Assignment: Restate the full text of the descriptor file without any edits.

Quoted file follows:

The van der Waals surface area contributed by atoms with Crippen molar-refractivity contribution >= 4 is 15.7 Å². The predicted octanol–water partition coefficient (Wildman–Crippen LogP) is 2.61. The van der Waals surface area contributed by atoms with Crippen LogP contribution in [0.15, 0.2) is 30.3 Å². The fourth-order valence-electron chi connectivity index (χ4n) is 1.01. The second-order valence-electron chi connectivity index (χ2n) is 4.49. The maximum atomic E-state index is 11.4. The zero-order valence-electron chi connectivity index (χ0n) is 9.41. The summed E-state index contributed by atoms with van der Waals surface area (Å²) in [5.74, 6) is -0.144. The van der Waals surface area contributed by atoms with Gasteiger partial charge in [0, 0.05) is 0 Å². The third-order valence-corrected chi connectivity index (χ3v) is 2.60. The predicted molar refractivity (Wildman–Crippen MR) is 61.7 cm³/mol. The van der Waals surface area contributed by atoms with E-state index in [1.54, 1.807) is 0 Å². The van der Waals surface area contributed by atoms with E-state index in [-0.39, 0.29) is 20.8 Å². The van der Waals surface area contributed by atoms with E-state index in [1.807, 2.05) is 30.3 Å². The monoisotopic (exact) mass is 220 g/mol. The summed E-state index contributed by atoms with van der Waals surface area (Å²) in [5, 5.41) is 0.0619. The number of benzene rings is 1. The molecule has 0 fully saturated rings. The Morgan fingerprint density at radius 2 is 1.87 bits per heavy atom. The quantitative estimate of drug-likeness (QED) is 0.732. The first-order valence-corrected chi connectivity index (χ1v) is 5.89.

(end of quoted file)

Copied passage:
The van der Waals surface area contributed by atoms with Crippen molar-refractivity contribution >= 4 is 15.7 Å². The predicted octanol–water partition coefficient (Wildman–Crippen LogP) is 2.61. The van der Waals surface area contributed by atoms with Crippen LogP contribution in [0.15, 0.2) is 30.3 Å². The fourth-order valence-electron chi connectivity index (χ4n) is 1.01. The second-order valence-electron chi connectivity index (χ2n) is 4.49. The maximum atomic E-state index is 11.4. The zero-order valence-electron chi connectivity index (χ0n) is 9.41. The summed E-state index contributed by atoms with van der Waals surface area (Å²) in [5.74, 6) is -0.144. The van der Waals surface area contributed by atoms with Gasteiger partial charge in [0, 0.05) is 0 Å². The third-order valence-corrected chi connectivity index (χ3v) is 2.60. The predicted molar refractivity (Wildman–Crippen MR) is 61.7 cm³/mol. The van der Waals surface area contributed by atoms with E-state index in [1.54, 1.807) is 0 Å². The van der Waals surface area contributed by atoms with E-state index in [-0.39, 0.29) is 20.8 Å². The van der Waals surface area contributed by atoms with E-state index in [1.807, 2.05) is 30.3 Å². The monoisotopic (exact) mass is 220 g/mol. The summed E-state index contributed by atoms with van der Waals surface area (Å²) in [5, 5.41) is 0.0619. The number of benzene rings is 1. The molecule has 0 fully saturated rings. The Morgan fingerprint density at radius 2 is 1.87 bits per heavy atom. The quantitative estimate of drug-likeness (QED) is 0.732. The first-order valence-corrected chi connectivity index (χ1v) is 5.89.